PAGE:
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From 'Dream Killer' to dream maker

By Luis Liu (China Daily) Updated: 2014-06-07 07:20

From 'Dream Killer' to dream maker

China's '86 World Cup nemesis trying to rebuild the game here from the ground up

Editor's Note: Soccer is the world's No 1 sport, and China has its own aims for the game. President Xi Jinping has spoken about his soccer dream: China reaching the World Cup, China hosting the Cup and, ultimately, China winning the coveted trophy.However, the nation still lags far behind in the soccer world. The 2014 Brazil World Cup is just around the corner and we have selected 11 key figures from around the country to tell us about their soccer dreams. The interviews will be on RTHK Putonghua Channel at 4pm on Sundays through June 8.

A scandal-ridden league and a laughing stock of a national team have dominated soccer talk over the past few decades.

However, even the most cynical of fans must agree that since the 2009 anti-corruption storm, the nation's soccer has been sailing in calmer waters.

The league has become increasingly competitive. With more and more big names signing on with Chinese clubs, fans are flocking back to the stadiums. And the administration has also made great strides, thanks in part to Kwok Ka-ming.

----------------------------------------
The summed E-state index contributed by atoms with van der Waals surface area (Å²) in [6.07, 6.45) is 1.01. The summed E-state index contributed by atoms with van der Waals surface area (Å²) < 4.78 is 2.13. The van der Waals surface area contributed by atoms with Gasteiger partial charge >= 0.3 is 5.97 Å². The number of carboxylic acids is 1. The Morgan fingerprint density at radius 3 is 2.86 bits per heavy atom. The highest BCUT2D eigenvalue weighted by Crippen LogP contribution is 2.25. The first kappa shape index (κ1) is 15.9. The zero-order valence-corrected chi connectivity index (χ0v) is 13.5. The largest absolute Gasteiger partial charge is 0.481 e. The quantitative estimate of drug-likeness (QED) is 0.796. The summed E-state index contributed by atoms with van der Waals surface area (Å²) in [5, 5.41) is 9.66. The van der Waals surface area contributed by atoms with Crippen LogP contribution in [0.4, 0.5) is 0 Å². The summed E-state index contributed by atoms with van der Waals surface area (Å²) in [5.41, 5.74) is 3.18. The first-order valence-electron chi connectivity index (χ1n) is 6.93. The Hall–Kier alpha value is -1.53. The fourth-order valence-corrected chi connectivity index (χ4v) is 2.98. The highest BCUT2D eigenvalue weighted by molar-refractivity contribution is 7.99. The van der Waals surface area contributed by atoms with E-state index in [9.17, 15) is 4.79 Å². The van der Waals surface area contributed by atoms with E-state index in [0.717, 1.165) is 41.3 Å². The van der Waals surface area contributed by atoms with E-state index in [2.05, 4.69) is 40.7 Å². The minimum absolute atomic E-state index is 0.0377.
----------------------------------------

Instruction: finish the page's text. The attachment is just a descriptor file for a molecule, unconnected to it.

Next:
From 'Dream Killer' to dream maker

Renowned Hong Kong soccer coach Kwok Ka-ming was dubbed the 'Dream Killer' after he led Hong Kong to a 2-1 victory over China in a 1985 World Cup qualifier. He is now charged with lifting the game here. Robyn Beck / AFP / Sportasia

Kwok was one of Hong Kong's most famous professional soccer players and an Asia Player of the Year winner. Now he has an even bigger role as the only Chinese member of the 21-strong FIFA Technical Study Group, the world's top soccer analyzing panel. In 2010, Kwok was also appointed by the Chinese Football Association as its technical director.

Some people regarded the move as merely a public relations stunt by the CFA as, by hiring a globally-known professional, it could enhance its image.

However, Kwok is stunned by such thoughts.

"My workload at the CFA is much heavier than what I was doing at FIFA and the Hong Kong Football Association," Kwok said. "I am here trying to help build up a system."

Kwok is mainly responsible for youth training, campus soccer, technical research and the national team's development.

Although working on such major issues, Kwok is now out of the limelight. That was not the case almost 30 years ago.

Among Chinese fans he is still regarded as the 'Dream Killer'. He was the head coach who guided Hong Kong to an upset victory over China, 2-1, in Beijing on May 19, 1985, during a 1986 World Cup qualifier.

The defeat was so unforgettable that even today "519" remains a symbol of Chinese soccer failure.

"We were an ant and we toppled the elephant," Kwok said.